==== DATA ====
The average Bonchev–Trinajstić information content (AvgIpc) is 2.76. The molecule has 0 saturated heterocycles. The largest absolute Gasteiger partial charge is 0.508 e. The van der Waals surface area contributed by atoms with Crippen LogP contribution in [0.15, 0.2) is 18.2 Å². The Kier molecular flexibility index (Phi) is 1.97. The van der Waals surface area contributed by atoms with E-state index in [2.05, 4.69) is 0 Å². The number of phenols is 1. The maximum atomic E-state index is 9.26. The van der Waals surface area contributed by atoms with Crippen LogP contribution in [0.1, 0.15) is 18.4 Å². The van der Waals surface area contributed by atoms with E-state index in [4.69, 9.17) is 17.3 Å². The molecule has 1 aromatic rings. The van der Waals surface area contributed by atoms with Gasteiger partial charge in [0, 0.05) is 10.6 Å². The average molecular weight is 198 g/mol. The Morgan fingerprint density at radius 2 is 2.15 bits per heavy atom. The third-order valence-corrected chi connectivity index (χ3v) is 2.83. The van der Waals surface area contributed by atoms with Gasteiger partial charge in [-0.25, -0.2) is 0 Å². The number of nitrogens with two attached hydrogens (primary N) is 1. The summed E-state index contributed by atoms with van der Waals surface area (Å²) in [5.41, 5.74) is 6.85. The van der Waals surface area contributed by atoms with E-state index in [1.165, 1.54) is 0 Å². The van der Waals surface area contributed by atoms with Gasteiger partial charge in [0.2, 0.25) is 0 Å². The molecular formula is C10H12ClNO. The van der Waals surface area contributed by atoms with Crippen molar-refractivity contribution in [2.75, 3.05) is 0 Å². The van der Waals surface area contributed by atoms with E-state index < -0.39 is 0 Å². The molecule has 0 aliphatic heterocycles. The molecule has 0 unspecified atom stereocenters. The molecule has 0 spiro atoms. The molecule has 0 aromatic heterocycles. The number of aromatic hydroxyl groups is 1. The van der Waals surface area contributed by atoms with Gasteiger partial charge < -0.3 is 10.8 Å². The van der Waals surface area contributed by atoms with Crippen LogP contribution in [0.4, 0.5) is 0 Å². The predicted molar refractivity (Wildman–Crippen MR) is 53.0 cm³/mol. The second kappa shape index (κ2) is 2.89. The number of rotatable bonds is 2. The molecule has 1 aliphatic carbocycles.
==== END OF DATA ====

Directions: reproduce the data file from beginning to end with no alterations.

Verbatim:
The average Bonchev–Trinajstić information content (AvgIpc) is 2.76. The molecule has 0 saturated heterocycles. The largest absolute Gasteiger partial charge is 0.508 e. The van der Waals surface area contributed by atoms with Crippen LogP contribution in [0.15, 0.2) is 18.2 Å². The Kier molecular flexibility index (Phi) is 1.97. The van der Waals surface area contributed by atoms with E-state index in [2.05, 4.69) is 0 Å². The number of phenols is 1. The maximum atomic E-state index is 9.26. The van der Waals surface area contributed by atoms with Crippen LogP contribution in [0.1, 0.15) is 18.4 Å². The van der Waals surface area contributed by atoms with E-state index in [4.69, 9.17) is 17.3 Å². The molecule has 1 aromatic rings. The van der Waals surface area contributed by atoms with Gasteiger partial charge in [0, 0.05) is 10.6 Å². The average molecular weight is 198 g/mol. The Morgan fingerprint density at radius 2 is 2.15 bits per heavy atom. The third-order valence-corrected chi connectivity index (χ3v) is 2.83. The van der Waals surface area contributed by atoms with Gasteiger partial charge in [-0.25, -0.2) is 0 Å². The number of nitrogens with two attached hydrogens (primary N) is 1. The summed E-state index contributed by atoms with van der Waals surface area (Å²) in [5.41, 5.74) is 6.85. The van der Waals surface area contributed by atoms with E-state index in [1.165, 1.54) is 0 Å². The van der Waals surface area contributed by atoms with Gasteiger partial charge in [0.2, 0.25) is 0 Å². The molecular formula is C10H12ClNO. The van der Waals surface area contributed by atoms with Crippen molar-refractivity contribution in [2.75, 3.05) is 0 Å². The van der Waals surface area contributed by atoms with E-state index < -0.39 is 0 Å². The molecule has 0 aliphatic heterocycles. The molecule has 0 unspecified atom stereocenters. The molecule has 0 spiro atoms. The molecule has 0 aromatic heterocycles. The number of aromatic hydroxyl groups is 1. The van der Waals surface area contributed by atoms with Gasteiger partial charge < -0.3 is 10.8 Å². The van der Waals surface area contributed by atoms with Crippen LogP contribution in [0.4, 0.5) is 0 Å². The predicted molar refractivity (Wildman–Crippen MR) is 53.0 cm³/mol. The second kappa shape index (κ2) is 2.89. The number of rotatable bonds is 2. The molecule has 1 aliphatic carbocycles.